Zala icon

When a group of friends discover a secret treasure map, they need your help to decipher the map and embark on an adventure through the African savanna. Created for children ages 4-6, Zala and the Treasure Cave captivates children’s senses — from touch to sound to sight — through vibrant illustrations, engaging elements to pull kids into the story, and an excellent mix of sounds and narration.

Zala and the Treasure Cave adds a new dimension to the idea of storytelling, combining an animated film with interactive games and puzzles that are woven into the story. The story-driven app uses the tools of film dramaturgy to transport emotions while integrating puzzles into the plot, while the games and a diverse cast of characters allow children to explore and discover app elements in a playful way.

The app’s creators are a talented husband and wife duo who wanted to develop an educational eBook based on their own experiences growing up in Turkey and Germany. Their goal was to create a memorable story of friendship using characters of different colors, religions, and genders.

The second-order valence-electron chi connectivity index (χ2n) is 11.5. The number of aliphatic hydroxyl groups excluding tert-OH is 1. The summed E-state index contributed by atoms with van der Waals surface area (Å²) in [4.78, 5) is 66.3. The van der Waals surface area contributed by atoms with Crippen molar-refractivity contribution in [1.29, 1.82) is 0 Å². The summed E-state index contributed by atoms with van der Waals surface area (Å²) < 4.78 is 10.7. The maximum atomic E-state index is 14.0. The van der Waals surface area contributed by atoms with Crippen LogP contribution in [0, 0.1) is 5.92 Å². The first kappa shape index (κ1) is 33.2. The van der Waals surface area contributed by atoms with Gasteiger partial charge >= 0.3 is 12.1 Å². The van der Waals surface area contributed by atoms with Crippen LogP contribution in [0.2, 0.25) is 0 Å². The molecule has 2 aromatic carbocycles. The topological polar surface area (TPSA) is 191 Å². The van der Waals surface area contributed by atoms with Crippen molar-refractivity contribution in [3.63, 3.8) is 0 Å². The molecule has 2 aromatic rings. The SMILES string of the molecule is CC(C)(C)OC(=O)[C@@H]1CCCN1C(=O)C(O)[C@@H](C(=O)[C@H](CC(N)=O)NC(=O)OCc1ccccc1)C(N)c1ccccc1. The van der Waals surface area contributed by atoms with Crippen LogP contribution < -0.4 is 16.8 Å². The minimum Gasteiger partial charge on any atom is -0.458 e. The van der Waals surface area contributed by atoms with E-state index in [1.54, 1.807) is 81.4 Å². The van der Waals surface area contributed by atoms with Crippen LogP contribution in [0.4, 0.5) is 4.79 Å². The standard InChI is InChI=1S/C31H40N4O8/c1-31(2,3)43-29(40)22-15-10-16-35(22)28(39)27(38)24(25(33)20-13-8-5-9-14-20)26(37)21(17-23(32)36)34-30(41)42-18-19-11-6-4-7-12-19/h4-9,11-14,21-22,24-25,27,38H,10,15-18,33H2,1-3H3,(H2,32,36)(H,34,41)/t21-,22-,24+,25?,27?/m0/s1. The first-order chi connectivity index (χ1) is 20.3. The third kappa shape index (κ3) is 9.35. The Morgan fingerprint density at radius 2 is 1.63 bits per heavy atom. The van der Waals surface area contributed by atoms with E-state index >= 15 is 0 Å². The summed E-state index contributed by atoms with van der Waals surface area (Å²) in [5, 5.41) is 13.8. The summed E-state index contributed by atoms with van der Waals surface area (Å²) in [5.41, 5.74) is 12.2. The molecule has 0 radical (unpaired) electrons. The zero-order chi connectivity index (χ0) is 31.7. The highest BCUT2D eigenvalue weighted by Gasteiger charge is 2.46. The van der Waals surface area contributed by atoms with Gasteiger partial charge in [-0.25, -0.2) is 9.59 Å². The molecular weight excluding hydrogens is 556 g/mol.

Zala screenshot

While the creators had a solid background in filmmaking and 3D animation, they were new to the world of mobile development. They evaluated several tools and found that the majority were either too complicated to work with or too simple in their capabilities, especially when it came to straightforward integration of an interactive environment.

Within a few days of discovering Corona SDK, they learned the Lua programming language, analyzed Corona’s sample projects, and read Corona and Kwik tutorials to get up to speed. In less than two weeks, they had a working prototype for testing on all devices, featuring audio integration, fade-in and fade-out between scenes, and much more.

To experience the striking graphics and high quality narration of Zala and the Treasure Cave, head to iTunes and download the app for $2.99.

  1. Hi Larry,
    Thanks for your review. Yes, I used native.newVideo. As there is no overlay possible, I did a trick:
    I created two images: the first and last frame of every video. Every scene begins with an initial picture, followed by the video. When it is finished I remove it and the final image becomes visible. This done I can then change to the next scene with the interactive elements.

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